In ITC 989 (1961) 25 SATC 122 the tax­payer com­pany had car­ried on busi­ness for a con­sid­er­able pe­riod as a tim­ber mer­chant and had in­curred trad­ing losses which re­sulted in an as­sessed loss. All the shares in the tax­payer com­pany were then of­fered to and ac­quired by another com­pany (ie the hold­ing com­pany) in the tim­ber busi­ness. This hold­ing com­pany pro­duced items made from wood such as doors which were mar­keted through a sub­sidiary com­pany. Prior to the ac­qui­si­tion of the share­hold­ing of tax­payer com­pany the hold­ing com­pany also utilised this sub­sidiary com­pany to sell tim­ber to builders and tried to utilise it to sell tim­ber to mer­chants also but ex­pe­ri­enced dif­fi­cul­ties in do­ing so be­cause the prac­tice of selling di­rect to builders led to the un­der­cut­ting of mer­chants, who con­se­quently re­fused to buy from the sub­sidiary.

Af­ter the ac­qui­si­tion, the hold­ing com­pany re­vised its selling ar­range­ments and ef­fected its sales to builders through the tax­payer com­pany. The tim­ber was sold to it at the nor­mal prices charged to mer­chants and was in turn resold by it to builders at re­tail prices.

In de­ter­min­ing the li­a­bil­ity for tax of the tax­payer com­pany for the first year af­ter the sale of its shares, the Com­mis­sioner ap­plied s 90(1)(b) of the Act 31 of 1941 (the equiv­a­lent of s 103(2)) and dis­al­lowed the setoff of the bal­ance of its as­sessed loss against its in­come.

The court held that, on the facts, the tax­payer com­pany had shown that nei­ther its sole nor its main pur­pose was the avoid­ance of li­a­bil­ity for tax. While there was some ad­van­tage de­rived by the hold­ing com­pany in pur­chas­ing the shares of the tax­payer com­pany and thus ac­quir­ing the ben­e­fit of its as­sessed loss, the hold­ing com­pany was able to show that ma­te­rial ben­e­fits ac­crued to it, for ex­am­ple, ben­e­fits flow­ing from the sep­a­ra­tion of the whole­sale and re­tail trades.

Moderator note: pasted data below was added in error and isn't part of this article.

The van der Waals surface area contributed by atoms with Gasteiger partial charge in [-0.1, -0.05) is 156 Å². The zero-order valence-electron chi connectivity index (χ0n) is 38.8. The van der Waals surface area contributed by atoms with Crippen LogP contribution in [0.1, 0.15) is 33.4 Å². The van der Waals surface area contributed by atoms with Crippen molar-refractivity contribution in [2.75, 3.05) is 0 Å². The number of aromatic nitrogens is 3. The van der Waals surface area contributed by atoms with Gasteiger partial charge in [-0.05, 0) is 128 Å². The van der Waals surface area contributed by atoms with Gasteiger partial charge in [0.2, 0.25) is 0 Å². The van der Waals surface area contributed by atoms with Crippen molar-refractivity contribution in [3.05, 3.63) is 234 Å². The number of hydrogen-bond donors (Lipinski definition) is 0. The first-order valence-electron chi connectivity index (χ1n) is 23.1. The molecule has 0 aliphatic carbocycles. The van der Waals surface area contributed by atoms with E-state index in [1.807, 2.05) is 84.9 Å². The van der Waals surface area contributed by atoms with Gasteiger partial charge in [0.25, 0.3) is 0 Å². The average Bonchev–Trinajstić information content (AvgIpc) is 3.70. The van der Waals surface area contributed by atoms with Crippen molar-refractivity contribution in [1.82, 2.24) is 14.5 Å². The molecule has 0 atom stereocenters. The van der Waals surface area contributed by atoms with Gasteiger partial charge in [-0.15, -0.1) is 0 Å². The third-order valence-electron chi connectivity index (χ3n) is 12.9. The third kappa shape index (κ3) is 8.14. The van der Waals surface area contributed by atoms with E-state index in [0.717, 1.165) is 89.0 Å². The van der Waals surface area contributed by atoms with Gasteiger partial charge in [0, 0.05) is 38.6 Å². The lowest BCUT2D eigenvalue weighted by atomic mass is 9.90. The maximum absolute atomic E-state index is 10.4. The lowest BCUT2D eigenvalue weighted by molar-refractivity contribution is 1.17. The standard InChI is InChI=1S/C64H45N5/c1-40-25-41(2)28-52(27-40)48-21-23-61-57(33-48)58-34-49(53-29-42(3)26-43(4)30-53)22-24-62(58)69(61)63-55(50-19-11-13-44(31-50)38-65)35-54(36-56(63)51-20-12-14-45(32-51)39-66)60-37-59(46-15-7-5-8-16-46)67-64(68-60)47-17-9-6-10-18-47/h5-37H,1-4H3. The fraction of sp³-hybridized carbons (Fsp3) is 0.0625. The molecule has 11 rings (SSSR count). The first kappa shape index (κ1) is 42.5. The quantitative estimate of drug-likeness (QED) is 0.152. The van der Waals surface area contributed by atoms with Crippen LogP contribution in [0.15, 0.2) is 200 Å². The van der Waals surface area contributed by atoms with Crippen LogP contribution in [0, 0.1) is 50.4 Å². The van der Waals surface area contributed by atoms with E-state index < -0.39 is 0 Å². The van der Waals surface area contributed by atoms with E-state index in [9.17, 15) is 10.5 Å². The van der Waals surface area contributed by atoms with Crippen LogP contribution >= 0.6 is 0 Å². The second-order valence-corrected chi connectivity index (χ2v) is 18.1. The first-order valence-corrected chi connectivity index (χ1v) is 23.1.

Ac­cord­ingly there ap­peared to be good rea­son to be­lieve that the pur­chase of the shares would in fact have been a prof­itable and ad­van­ta­geous pur­chase even if there had been no as­sessed loss. Sec­tion 103(2) was there­fore not ap­pli­ca­ble.

In light of the cases set out above, it is there­fore a sub­jec­tive and fac­tual en­quiry as to whether the ac­qui­si­tion of a prof­itable busi­ness by a com­pany with an as­sessed loss is en­tered into solely or mainly for the pur­pose of util­is­ing the as­sessed loss.

In terms of sec­tion 103(4) of the In­come Tax Act, the tax­payer bears the onus of prov­ing or show­ing that the trans­ac­tions were not en­tered into with the sole or main pur­pose of util­is­ing an as­sessed loss.

The rea­sons for a com­pany with an as­sessed loss in ac­quir­ing a prof­itable busi­ness should there­fore be doc­u­mented. It should be en­sured that there are suf­fi­cient busi­ness re­lated rea­sons for en­ter­ing into the trans­ac­tion, ie that these busi­ness rea­sons con­sti­tute the main rea­son for the trans­ac­tion.

As a fac­tual mat­ter, it should be en­sured that a com­pany with an as­sessed loss would ac­quire the prof­itable busi­ness even if it did not have such as­sessed loss.

Prof­itable busi­ness ac­quired in or­der to off­set as­sessed loss at the buyer has tax im­pli­ca­tions

Peter Dachs and Bernard du Plessis are di­rec­tors and joint heads of ENSafrica’s tax depart­ment.

Newspapers in English

Newspapers from South Africa

© PressReader. All rights reserved.